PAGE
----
In 1803 we find Pieter in the Opgaafrol (Census) of the Swelendam "Colonie", which extends all the way to the Groot/Gamtoos River, and includes the Schilpadbeen area. He is around 20 years old [#1], single, with no children, and owns one horse and 26 head of cattle [#2]. Regrettably, that census does not identify the location of the individuals over this vast "colonie".
Pieter Johannes spends his earlier years at Schilpadbeen in the Ghwarriepoort southwest of the present Willowmore. In the 21st century it is practically on the border between the Western Cape and Eastern Cape provinces. The Ghwarriepoort is generally seen as the gateway to the Little Karoo.The Graaff-Reinet "Colonie" is later divided into a number of smaller units, one of which is the Beaufort District, centered on the later Beaufort-West. Pieter later moves to the Gouph wyk ("-wick") of the Beaufort District.
He first marries Susanna Human, daughter of his sister Magdalena's sister-in-law, Anna Bezuidenhout. There is a single son and three daughters from this marriage. Susanna dies in 1820 at the age of just 26 on the farm Keurfontein on the southern bank of the Upper Olifantsrivier, at the foot of the Great Swartberg [#3]. The farm is 10 km southwest of the present Towerwater Poort, where the railway line to the Cape passes through the Great Swartberg mountain range. This is crop growing country between the Swartberg and the Kammanassie Mountain (below). This is a world of aloes and the plant known in North America as the Money Plant (Plakkieboom), which grows here to profusion.
Pieter remarries to Sophia Aletta Jacoba Fredrika Snyman, who gives him two sons and three daughters, and eventually outlives him to remarry twice, first to Christiaan Jacobus Behr, and then to Leendert Barend Deysel. Of the two sons, only the first, Pieter Johannes Ernst, has progeny alive in the 21st century.
Pieter briefly features in Chapters 9 and 13 of the book AmaBhulu. Sophia's difficult grandfather, Coenraad Bezuidenhout, appears in Chapter 4. He is very active on the Eastern Frontier of the Cape Colony where he is accused of being the reason for the Second Frontier War. A price is eventually put on his head, dead or alive, during the so-called Van Jaarsveld Rebellion of 1799, treated in Chapter 5. Coenraad's younger brothers are central figures in the infamous Slagtersnek insurrection of 1815, treated in detail in Chapter 7 of the book. Coenraad's ancestor, Wynand Wynandsz Bezuidenhout was the leader of the first party of Western men to meet Black people overland in 1702 in Chapter 3. Pieter has certainly married into a bloodline steeped in the complex and volatile history of the Frontier.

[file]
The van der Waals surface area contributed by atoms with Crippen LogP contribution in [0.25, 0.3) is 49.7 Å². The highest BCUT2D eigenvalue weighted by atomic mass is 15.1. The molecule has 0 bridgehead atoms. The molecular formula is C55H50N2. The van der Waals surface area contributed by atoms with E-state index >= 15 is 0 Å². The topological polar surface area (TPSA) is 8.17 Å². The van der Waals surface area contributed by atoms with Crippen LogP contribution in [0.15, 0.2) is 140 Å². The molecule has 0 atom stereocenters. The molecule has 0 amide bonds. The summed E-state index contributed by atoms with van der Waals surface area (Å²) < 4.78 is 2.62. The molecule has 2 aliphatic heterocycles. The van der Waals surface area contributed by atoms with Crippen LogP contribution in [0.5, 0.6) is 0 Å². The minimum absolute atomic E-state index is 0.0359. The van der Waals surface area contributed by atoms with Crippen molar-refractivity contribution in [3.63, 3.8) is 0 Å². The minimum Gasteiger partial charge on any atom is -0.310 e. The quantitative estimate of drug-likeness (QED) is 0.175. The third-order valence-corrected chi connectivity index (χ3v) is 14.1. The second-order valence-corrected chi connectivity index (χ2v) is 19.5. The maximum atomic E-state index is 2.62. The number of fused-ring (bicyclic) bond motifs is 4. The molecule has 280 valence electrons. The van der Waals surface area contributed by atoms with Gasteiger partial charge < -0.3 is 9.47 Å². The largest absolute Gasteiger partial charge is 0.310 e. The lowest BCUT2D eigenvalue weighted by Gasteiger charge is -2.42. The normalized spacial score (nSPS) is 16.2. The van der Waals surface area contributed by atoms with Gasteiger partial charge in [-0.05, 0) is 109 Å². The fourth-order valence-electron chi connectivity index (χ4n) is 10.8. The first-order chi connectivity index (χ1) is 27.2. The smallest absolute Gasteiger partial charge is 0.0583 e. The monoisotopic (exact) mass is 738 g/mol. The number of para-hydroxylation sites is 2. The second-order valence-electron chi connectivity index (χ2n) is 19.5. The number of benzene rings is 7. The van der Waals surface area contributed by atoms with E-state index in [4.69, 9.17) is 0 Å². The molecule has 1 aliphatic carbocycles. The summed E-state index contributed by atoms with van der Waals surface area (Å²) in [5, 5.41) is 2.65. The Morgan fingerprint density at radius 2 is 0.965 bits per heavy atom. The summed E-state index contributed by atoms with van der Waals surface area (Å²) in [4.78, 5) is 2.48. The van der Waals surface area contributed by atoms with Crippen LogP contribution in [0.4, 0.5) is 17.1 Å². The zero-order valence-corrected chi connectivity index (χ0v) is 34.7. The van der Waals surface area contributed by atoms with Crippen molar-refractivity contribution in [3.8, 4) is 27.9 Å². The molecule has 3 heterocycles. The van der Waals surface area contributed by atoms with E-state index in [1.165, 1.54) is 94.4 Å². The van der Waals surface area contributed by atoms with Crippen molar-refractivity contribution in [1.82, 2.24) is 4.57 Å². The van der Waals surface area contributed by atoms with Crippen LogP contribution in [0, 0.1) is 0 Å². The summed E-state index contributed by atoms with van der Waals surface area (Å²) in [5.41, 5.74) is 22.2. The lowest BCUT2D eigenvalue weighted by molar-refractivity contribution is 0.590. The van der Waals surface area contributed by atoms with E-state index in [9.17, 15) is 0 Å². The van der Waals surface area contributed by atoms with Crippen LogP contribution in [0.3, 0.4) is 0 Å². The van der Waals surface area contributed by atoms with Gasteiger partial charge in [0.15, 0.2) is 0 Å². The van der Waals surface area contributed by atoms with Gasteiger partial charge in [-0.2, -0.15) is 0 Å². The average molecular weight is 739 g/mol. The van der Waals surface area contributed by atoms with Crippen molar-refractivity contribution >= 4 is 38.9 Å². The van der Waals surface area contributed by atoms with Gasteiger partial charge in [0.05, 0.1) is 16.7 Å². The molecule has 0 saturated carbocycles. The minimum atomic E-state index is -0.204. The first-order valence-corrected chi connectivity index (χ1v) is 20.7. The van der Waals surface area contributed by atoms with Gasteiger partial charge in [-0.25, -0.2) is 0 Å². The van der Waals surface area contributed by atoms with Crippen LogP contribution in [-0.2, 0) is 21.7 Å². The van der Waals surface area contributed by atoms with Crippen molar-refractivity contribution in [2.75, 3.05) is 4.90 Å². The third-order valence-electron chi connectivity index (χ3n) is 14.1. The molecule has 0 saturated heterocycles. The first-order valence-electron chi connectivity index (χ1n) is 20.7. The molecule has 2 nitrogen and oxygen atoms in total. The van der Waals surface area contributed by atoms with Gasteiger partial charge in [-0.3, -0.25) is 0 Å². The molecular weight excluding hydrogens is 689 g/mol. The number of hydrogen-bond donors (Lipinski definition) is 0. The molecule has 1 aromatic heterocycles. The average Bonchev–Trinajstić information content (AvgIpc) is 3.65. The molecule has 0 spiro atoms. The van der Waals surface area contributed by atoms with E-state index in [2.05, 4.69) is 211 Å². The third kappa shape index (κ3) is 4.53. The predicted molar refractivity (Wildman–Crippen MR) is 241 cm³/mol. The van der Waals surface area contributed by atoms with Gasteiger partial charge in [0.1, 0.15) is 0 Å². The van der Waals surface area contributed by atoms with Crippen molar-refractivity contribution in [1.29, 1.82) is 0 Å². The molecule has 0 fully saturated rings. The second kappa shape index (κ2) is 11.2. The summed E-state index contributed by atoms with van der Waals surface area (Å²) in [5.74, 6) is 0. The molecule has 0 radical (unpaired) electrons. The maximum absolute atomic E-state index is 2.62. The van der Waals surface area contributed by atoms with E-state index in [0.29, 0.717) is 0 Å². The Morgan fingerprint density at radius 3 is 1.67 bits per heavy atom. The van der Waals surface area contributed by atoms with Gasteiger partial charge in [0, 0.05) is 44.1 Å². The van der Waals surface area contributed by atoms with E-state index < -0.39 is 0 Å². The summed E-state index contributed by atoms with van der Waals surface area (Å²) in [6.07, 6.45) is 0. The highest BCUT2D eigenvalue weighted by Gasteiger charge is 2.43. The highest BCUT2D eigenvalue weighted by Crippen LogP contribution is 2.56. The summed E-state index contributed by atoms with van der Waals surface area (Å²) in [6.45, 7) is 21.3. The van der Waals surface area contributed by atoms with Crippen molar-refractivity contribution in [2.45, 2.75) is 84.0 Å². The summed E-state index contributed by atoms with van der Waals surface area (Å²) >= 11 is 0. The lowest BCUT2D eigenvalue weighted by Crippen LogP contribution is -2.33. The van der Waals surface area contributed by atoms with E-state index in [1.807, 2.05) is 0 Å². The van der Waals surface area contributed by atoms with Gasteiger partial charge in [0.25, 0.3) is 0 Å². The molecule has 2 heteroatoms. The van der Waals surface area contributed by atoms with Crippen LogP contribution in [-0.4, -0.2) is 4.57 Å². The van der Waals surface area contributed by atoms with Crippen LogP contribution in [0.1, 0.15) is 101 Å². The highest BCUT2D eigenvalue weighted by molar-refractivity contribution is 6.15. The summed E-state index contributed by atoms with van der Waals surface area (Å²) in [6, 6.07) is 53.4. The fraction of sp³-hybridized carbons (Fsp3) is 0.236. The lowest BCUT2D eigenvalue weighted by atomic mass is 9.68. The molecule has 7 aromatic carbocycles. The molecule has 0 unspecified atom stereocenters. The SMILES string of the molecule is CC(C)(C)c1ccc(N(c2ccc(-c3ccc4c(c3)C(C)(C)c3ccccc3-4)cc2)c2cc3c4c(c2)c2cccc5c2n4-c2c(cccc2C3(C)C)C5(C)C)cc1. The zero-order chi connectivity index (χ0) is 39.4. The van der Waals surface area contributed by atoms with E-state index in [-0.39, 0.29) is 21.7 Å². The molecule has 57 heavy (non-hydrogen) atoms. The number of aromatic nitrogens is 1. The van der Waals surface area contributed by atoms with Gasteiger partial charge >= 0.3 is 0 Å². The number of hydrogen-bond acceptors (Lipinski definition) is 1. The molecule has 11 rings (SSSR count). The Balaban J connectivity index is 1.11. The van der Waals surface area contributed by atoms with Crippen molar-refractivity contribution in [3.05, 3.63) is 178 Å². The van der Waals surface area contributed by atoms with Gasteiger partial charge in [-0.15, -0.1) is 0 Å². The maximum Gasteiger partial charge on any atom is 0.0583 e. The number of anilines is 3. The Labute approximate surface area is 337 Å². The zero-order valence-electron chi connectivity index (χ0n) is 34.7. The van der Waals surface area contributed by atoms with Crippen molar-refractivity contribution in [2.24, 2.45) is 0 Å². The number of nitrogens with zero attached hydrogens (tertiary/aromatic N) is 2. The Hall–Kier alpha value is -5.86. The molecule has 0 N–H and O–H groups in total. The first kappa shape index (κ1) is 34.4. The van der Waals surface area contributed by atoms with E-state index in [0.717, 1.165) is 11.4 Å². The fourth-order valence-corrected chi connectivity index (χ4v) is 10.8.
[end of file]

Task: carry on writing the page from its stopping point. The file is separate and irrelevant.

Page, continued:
When Pieter eventually dies in the Gouph "wyk" of the Beaufort district--the plain between Prins albert and Beaufort West--no one notices that his earlier sale of Wilgebosch farm (adjoining Schilpadbeen) to Ignatius Willem Ferreira is not accompanied by formal transfer of the title deed. The Master's Office in Cape Town duly issues a notice on 31 May 1836 to heirs and creditors that the Distribution account is laid open for four weeks [#4].
Decades later, in 1881, the missing title deed leads to a major commotion when the estate of Ferreira is settled and it is discovered that he does not have evidence of title to his own farm. In the process of attempting to address the situation, no death notice can be found for Pieter Booyens either. In consequence, the following statement is extracted from Pieter's eldest son, Matthys Johannes [#5]:
Reit vlei de strek outs hoorng 9 maart
Ek on der ge tee ken de verklaar bey dese dat ik kan sweer dat myn vader Pieter Booijen gestorven is en het jaar 1833 en dat myn moeder S.A.J.F Deÿsel wede van Peiter Boeysen is gestorven in het jaar 1849 in Kamnaasei in dat in de vaaders boedel en ook en den moeders boedel geen exeke teeur was ik was self op mijn moeders begrafnes tegenwoo[rdig]
Rietvley M.J. Booijjens
District of oudtshoorn
9th March 1881
Ultimately, the authorities, however, do not accept this statement as suitable evidence. By 1891, none less than "Onze Jan" Hofmeyr, Master of the Supreme Court of the Cape Colony, has to call a meeting of the families and interested parties at the Magistrate's Office in Willowmore to thrash out the details of the Booyens and Ferreira estates [#6]:
Master's Office, Cape Town,
12th October, 1891.
THE Next of Kin and Creditors of Pieter Booijens or Booysens, formerly of Wilgebosch, of the George District, deceased, are required to take notice that a Meeting of the Next of Kin and Creditors of the Deceased, and subsequently deceased Spouse S. A. J. F. Booyens, born Snijman, and all others whom these presents-may concern, will be held before the Resident Magistrate, at his Office, at Willowmore, on Tuesday, the 24th November next, at 10 o'clock in the forenoon precisely, and all such persona as aforesaid are hereby required to attend at the time and place afore-said, then and there to see some Person or Persons selected by such Magistrate, for approval by the Master of the Supreme Court, as fit and proper to be by the said Master appointed Executor or Executors Dative to the Estate of such deceased Person as aforesaid.
Master of the Supreme Court
In reality, Pieter dies on 4 August 1832 somewhere in the Gouph district and the death notice is indeed eventually located [#7]. At the time he is incorrectly identified as "Booijsens" and "Booysen". This all-pervasive switching of the family name by all and sundry from "Booyens" (and its phonetic variants) to "Booysen" (and its phonetic variants) is the source of much frustration, both for the living and for those dealing with the genealogy of the dead.
In the 21st century there are several Ferreira graves on Schilpadbeen near the homestead, but none marked "Booyens". Indeed, when Pieter's mother Anna dies in 1843, it is on the nearby farm Georgida of Ockert Brits d'Oude [#8].
For the references, see below#